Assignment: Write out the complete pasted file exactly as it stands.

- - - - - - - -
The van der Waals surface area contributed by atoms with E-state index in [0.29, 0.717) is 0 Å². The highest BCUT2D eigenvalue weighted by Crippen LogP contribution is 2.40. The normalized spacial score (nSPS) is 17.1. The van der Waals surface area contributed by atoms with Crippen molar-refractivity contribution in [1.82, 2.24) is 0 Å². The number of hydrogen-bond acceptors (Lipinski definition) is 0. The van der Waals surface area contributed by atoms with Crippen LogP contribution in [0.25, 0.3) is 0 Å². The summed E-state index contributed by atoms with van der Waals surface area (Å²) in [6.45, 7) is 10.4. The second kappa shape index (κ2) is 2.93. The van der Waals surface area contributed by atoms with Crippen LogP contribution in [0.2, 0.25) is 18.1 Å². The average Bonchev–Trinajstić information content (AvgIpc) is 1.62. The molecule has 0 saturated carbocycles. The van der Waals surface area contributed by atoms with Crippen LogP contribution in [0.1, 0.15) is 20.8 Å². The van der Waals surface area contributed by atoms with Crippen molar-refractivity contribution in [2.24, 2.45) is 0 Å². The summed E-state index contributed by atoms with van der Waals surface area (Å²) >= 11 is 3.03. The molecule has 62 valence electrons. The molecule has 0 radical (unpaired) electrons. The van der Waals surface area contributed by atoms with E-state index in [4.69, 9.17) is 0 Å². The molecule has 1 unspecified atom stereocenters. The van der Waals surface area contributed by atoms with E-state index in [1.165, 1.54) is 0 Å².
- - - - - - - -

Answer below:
The van der Waals surface area contributed by atoms with E-state index in [0.29, 0.717) is 0 Å². The highest BCUT2D eigenvalue weighted by Crippen LogP contribution is 2.40. The normalized spacial score (nSPS) is 17.1. The van der Waals surface area contributed by atoms with Crippen molar-refractivity contribution in [1.82, 2.24) is 0 Å². The number of hydrogen-bond acceptors (Lipinski definition) is 0. The van der Waals surface area contributed by atoms with Crippen LogP contribution in [0.25, 0.3) is 0 Å². The summed E-state index contributed by atoms with van der Waals surface area (Å²) in [6.45, 7) is 10.4. The second kappa shape index (κ2) is 2.93. The van der Waals surface area contributed by atoms with Crippen LogP contribution in [0.2, 0.25) is 18.1 Å². The average Bonchev–Trinajstić information content (AvgIpc) is 1.62. The molecule has 0 saturated carbocycles. The van der Waals surface area contributed by atoms with Crippen LogP contribution in [0.1, 0.15) is 20.8 Å². The van der Waals surface area contributed by atoms with Crippen molar-refractivity contribution in [2.24, 2.45) is 0 Å². The summed E-state index contributed by atoms with van der Waals surface area (Å²) >= 11 is 3.03. The molecule has 62 valence electrons. The molecule has 0 radical (unpaired) electrons. The van der Waals surface area contributed by atoms with E-state index in [4.69, 9.17) is 0 Å². The molecule has 1 unspecified atom stereocenters. The van der Waals surface area contributed by atoms with E-state index in [1.165, 1.54) is 0 Å².